Ahmed Mohamed, the 14-year old Texas teen arrested for bringing a homemade clock to school, thanked supporters at a news conference Wednesday outside of his Irving home.
"Without you, I wouldn't have gotten this far," he said in front of a throng of reporters.
The MacArthur High School freshman was handcuffed, arrested, and suspended on Tuesday after his English teacher suspected a digital clock he made was a fake bomb. The Irving Police Department ended its investigation on Wednesday, determining that Mohamed "did not have the intent to cause alarm and, therefore, will not be pressing any charges."
Still, Ahmed said he remained suspended from school until Thursday, but is looking to transfer to "any other high school."
Ahmed's arrest and suspension incited national outcry and support across social media that reached tech entrepreneurs and politicians, including Facebook CEO Mark Zuckerberg and President Obama. Tweets emerged under the hashtag #IStandWithAhmed and the family created a Twitter profile under the handle, @IStandWithAhmed, that has already gained more than 40,000 followers.
"I built a clock to impress my teacher, but when I showed it to her, she thought it was threat to her," Ahmed said. "It was really sad she took the wrong impression of it."
Ahmed's arrest also reignited concerns over persistent Islamophobia in the U.S. Halil Hamida, a spokesperson for Irving's Muslim community, said that the teen's arrest was a result of "manufactured fear in our community" and urged elected officials and politicians to "be careful not to paint people with a broad brush."
In an interview on MSNBC's All In With Chris Hayes, Ahmed said his treatment by the school made him feel like a criminal.
"I felt like I was a terrorist. I felt like all the names I was called," he told Hayes.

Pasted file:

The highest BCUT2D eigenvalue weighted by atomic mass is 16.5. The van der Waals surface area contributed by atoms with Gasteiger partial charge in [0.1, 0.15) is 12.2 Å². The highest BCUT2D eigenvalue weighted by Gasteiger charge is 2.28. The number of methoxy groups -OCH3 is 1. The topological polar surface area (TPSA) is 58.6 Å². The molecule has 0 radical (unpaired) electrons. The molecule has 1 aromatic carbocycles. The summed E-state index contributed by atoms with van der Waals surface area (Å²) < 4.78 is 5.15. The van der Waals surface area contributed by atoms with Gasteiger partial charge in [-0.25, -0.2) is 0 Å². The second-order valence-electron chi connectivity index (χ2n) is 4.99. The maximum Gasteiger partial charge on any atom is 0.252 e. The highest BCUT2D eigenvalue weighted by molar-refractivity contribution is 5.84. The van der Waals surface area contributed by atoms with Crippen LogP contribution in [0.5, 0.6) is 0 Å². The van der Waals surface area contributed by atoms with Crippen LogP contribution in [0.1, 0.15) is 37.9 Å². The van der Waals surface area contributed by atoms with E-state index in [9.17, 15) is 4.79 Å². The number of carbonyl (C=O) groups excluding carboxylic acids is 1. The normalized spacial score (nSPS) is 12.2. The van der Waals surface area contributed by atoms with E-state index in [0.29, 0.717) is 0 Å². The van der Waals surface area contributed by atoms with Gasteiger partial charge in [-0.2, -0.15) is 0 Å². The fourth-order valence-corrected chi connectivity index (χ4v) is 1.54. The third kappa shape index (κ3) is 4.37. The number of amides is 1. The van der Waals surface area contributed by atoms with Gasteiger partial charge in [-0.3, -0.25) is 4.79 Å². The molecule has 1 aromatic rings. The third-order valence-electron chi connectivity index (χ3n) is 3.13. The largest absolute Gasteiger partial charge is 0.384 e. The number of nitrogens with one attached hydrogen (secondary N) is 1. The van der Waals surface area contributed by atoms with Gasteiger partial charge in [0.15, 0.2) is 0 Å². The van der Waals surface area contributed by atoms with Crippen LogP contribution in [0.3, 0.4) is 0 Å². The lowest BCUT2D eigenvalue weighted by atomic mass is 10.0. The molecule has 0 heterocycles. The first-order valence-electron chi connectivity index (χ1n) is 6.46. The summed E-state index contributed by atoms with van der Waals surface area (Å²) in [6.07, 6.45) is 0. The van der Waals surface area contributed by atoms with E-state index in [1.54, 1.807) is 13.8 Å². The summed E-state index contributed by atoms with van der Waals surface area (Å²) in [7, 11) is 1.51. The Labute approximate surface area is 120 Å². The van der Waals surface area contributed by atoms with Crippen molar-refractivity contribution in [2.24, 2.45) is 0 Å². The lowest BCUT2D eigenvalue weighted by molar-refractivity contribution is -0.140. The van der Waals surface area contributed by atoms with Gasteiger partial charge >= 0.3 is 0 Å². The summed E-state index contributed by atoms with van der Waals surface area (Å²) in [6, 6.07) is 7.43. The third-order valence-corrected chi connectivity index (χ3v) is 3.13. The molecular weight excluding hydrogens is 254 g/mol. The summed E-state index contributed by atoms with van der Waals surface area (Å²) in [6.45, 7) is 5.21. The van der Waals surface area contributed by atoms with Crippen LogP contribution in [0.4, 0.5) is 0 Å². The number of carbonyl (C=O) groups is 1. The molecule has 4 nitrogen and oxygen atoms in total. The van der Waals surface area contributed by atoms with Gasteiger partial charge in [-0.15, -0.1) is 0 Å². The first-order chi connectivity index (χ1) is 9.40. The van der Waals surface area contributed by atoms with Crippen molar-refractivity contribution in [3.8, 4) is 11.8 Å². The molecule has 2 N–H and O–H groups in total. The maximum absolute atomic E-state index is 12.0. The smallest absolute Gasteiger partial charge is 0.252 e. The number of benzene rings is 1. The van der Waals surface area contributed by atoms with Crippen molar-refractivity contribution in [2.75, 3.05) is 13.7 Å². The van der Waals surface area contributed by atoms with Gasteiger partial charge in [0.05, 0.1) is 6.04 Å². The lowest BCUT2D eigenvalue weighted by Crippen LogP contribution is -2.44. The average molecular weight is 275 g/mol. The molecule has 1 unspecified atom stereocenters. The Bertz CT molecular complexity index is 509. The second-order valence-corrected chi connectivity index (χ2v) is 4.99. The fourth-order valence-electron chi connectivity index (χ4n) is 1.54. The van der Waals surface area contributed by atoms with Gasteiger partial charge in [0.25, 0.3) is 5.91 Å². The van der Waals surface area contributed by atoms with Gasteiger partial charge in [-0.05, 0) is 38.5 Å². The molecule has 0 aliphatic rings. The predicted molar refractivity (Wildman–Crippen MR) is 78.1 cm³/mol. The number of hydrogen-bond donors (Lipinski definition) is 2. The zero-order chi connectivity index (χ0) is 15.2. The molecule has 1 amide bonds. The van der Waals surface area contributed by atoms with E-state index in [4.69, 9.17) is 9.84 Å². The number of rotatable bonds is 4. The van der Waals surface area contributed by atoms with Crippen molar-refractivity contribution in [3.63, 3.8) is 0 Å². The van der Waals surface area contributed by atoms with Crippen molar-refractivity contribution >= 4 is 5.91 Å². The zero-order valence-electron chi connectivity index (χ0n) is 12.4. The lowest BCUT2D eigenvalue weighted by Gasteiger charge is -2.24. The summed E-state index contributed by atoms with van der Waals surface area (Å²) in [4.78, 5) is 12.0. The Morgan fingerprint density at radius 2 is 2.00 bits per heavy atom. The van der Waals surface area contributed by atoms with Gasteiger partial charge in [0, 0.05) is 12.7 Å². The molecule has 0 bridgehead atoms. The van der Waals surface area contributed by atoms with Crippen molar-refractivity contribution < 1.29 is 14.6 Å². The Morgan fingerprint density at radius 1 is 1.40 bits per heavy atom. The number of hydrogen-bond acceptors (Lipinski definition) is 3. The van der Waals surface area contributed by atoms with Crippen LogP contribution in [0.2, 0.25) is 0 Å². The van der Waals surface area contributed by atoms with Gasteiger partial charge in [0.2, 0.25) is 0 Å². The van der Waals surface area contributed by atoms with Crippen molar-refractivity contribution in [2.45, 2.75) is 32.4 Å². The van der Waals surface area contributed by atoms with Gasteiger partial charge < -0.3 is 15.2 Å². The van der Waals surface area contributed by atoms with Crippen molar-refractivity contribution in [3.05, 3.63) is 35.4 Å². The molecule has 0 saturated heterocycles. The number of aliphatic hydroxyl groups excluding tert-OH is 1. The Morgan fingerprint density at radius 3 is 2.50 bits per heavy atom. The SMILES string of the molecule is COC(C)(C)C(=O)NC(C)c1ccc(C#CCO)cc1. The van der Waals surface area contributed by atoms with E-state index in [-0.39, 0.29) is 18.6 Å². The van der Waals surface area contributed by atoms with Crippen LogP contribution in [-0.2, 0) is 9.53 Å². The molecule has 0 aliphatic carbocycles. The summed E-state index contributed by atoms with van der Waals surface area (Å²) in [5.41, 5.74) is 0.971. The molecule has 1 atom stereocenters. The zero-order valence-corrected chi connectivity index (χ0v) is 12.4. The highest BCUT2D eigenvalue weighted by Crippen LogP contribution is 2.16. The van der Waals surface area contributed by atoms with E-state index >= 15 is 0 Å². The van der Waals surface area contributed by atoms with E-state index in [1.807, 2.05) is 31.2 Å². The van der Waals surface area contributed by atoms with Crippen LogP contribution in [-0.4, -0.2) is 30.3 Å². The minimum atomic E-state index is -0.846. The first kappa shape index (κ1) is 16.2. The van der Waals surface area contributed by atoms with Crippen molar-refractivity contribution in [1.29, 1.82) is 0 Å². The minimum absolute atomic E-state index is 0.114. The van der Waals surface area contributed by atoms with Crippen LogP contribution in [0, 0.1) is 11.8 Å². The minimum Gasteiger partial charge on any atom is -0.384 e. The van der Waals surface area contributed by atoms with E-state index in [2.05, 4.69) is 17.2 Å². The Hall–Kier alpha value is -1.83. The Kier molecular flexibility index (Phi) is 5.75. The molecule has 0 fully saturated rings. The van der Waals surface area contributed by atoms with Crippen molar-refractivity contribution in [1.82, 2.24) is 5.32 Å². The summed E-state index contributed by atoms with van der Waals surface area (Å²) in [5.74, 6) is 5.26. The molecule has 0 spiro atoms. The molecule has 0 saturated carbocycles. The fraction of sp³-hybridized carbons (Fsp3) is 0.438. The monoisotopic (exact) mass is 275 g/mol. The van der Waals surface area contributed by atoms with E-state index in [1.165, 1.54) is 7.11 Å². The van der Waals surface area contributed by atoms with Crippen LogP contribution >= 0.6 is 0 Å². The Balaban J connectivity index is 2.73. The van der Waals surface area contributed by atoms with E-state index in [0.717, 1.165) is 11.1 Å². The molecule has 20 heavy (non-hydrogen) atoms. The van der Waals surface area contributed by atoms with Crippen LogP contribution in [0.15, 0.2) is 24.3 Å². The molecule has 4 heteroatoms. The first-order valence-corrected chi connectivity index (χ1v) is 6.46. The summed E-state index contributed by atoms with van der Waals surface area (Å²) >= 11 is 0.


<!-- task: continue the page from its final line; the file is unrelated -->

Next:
Asked what names he was called, Ahmed said that in middle school he was called a "terrorist" and a "bomb maker" by other students because of his race.
Ahmed's father, Mohamed Elhassan Mohamed, a more than 30-year resident of Irving, called for reforms that could prevent the same type of incident from reoccurring.
"My kid was hurt and arrested and mistreated in front of his friends and teacher inside of the school," he said. "That is not America. That is not like us."
Irving Police Chief Larry Boyd said Wednesday that he plans to meet with Ahmed "to answer his questions and to help him understand more about how this process evolved."
Ahmed, however, said he would not meet with Boyd without his attorney.
Despite Tuesday's arrest and suspension, Ahmed said that he felt "really outstanding."
"I didn't think I'd get this far, but since I got this far, I want to not just help me, but help any other kid who has a problem like this," he told reporters.
Ahmed added that he hopes to attend MIT, and that his favorite invention is a device that harnesses power through magnets. Already by Wednesday, several scientists with NASA and the Jet Propulsion Laboratory had expressed support on Twitter for the budding young mind to pursue his endeavors.
Support for the young teen continued Wednesday evening. During an interview with MSNBC's All In With Chris Hayes, Cosmologist Chanda Prescod-Weinstein of MIT extended an invitation to Ahmed, telling him he was "my ideal student, a creative, independent thinker."
She said Harvard's astrophysics department would also welcome him to visit.
"It would be fantastic to have you," she said.
Ahmed seemed undeterred despite his suspension.
His advice to other people facing discouragement for their passions was to "go for it."
"Don't let people change who you are, even if you get consequences for it," he said. "You need to just show your talent."